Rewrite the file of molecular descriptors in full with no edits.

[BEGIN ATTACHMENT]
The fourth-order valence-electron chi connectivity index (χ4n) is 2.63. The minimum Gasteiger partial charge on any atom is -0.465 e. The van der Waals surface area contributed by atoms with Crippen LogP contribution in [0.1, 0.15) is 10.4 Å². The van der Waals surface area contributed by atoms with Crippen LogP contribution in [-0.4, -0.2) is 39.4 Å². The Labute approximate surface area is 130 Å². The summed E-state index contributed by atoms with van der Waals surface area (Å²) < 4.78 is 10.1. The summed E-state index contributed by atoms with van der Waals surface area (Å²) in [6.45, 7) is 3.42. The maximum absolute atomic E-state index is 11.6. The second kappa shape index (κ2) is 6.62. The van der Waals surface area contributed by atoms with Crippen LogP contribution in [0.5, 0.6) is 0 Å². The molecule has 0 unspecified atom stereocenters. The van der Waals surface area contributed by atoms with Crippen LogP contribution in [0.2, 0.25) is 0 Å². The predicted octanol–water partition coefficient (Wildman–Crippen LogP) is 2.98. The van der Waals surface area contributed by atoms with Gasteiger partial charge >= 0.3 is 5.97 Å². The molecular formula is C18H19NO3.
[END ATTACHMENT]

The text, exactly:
The fourth-order valence-electron chi connectivity index (χ4n) is 2.63. The minimum Gasteiger partial charge on any atom is -0.465 e. The van der Waals surface area contributed by atoms with Crippen LogP contribution in [0.1, 0.15) is 10.4 Å². The van der Waals surface area contributed by atoms with Crippen LogP contribution in [-0.4, -0.2) is 39.4 Å². The Labute approximate surface area is 130 Å². The summed E-state index contributed by atoms with van der Waals surface area (Å²) < 4.78 is 10.1. The summed E-state index contributed by atoms with van der Waals surface area (Å²) in [6.45, 7) is 3.42. The maximum absolute atomic E-state index is 11.6. The second kappa shape index (κ2) is 6.62. The van der Waals surface area contributed by atoms with Crippen LogP contribution in [0.5, 0.6) is 0 Å². The molecule has 0 unspecified atom stereocenters. The van der Waals surface area contributed by atoms with Crippen LogP contribution in [0.2, 0.25) is 0 Å². The predicted octanol–water partition coefficient (Wildman–Crippen LogP) is 2.98. The van der Waals surface area contributed by atoms with Gasteiger partial charge >= 0.3 is 5.97 Å². The molecular formula is C18H19NO3.